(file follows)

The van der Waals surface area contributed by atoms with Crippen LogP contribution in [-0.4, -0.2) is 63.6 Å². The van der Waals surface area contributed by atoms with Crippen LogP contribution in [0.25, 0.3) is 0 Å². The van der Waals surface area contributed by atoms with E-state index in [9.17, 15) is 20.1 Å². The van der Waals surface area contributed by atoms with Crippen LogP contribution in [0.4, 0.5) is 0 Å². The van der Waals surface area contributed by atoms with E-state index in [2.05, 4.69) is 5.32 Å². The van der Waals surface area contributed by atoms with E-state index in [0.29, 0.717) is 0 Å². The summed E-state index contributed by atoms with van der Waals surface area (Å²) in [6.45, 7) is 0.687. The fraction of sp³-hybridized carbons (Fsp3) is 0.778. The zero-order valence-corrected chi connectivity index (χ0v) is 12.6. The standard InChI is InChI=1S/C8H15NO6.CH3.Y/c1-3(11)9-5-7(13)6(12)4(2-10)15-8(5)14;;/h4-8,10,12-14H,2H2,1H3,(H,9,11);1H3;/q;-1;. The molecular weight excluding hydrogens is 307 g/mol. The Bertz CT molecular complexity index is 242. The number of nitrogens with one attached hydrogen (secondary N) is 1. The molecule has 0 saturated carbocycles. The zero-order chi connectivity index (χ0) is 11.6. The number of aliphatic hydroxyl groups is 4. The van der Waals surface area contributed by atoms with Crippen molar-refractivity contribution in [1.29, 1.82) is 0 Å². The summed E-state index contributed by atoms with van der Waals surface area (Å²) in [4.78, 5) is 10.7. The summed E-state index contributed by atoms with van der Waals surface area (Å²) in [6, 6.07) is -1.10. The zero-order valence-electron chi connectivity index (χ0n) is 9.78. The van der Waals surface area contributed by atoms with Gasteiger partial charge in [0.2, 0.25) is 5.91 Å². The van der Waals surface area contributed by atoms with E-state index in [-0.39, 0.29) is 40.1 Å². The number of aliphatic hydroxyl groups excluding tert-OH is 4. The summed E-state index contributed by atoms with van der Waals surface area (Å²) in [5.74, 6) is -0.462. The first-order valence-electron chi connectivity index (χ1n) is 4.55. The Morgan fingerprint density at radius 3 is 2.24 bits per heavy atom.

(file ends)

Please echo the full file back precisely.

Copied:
The van der Waals surface area contributed by atoms with Crippen LogP contribution in [-0.4, -0.2) is 63.6 Å². The van der Waals surface area contributed by atoms with Crippen LogP contribution in [0.25, 0.3) is 0 Å². The van der Waals surface area contributed by atoms with E-state index in [9.17, 15) is 20.1 Å². The van der Waals surface area contributed by atoms with Crippen LogP contribution in [0.4, 0.5) is 0 Å². The van der Waals surface area contributed by atoms with E-state index in [2.05, 4.69) is 5.32 Å². The van der Waals surface area contributed by atoms with E-state index in [0.29, 0.717) is 0 Å². The summed E-state index contributed by atoms with van der Waals surface area (Å²) in [6.45, 7) is 0.687. The fraction of sp³-hybridized carbons (Fsp3) is 0.778. The zero-order valence-corrected chi connectivity index (χ0v) is 12.6. The standard InChI is InChI=1S/C8H15NO6.CH3.Y/c1-3(11)9-5-7(13)6(12)4(2-10)15-8(5)14;;/h4-8,10,12-14H,2H2,1H3,(H,9,11);1H3;/q;-1;. The molecular weight excluding hydrogens is 307 g/mol. The Bertz CT molecular complexity index is 242. The number of nitrogens with one attached hydrogen (secondary N) is 1. The molecule has 0 saturated carbocycles. The zero-order chi connectivity index (χ0) is 11.6. The number of aliphatic hydroxyl groups is 4. The van der Waals surface area contributed by atoms with Crippen molar-refractivity contribution in [1.29, 1.82) is 0 Å². The summed E-state index contributed by atoms with van der Waals surface area (Å²) in [4.78, 5) is 10.7. The summed E-state index contributed by atoms with van der Waals surface area (Å²) in [6, 6.07) is -1.10. The zero-order valence-electron chi connectivity index (χ0n) is 9.78. The van der Waals surface area contributed by atoms with Gasteiger partial charge in [0.2, 0.25) is 5.91 Å². The van der Waals surface area contributed by atoms with E-state index in [-0.39, 0.29) is 40.1 Å². The number of aliphatic hydroxyl groups excluding tert-OH is 4. The summed E-state index contributed by atoms with van der Waals surface area (Å²) in [5.74, 6) is -0.462. The first-order valence-electron chi connectivity index (χ1n) is 4.55. The Morgan fingerprint density at radius 3 is 2.24 bits per heavy atom.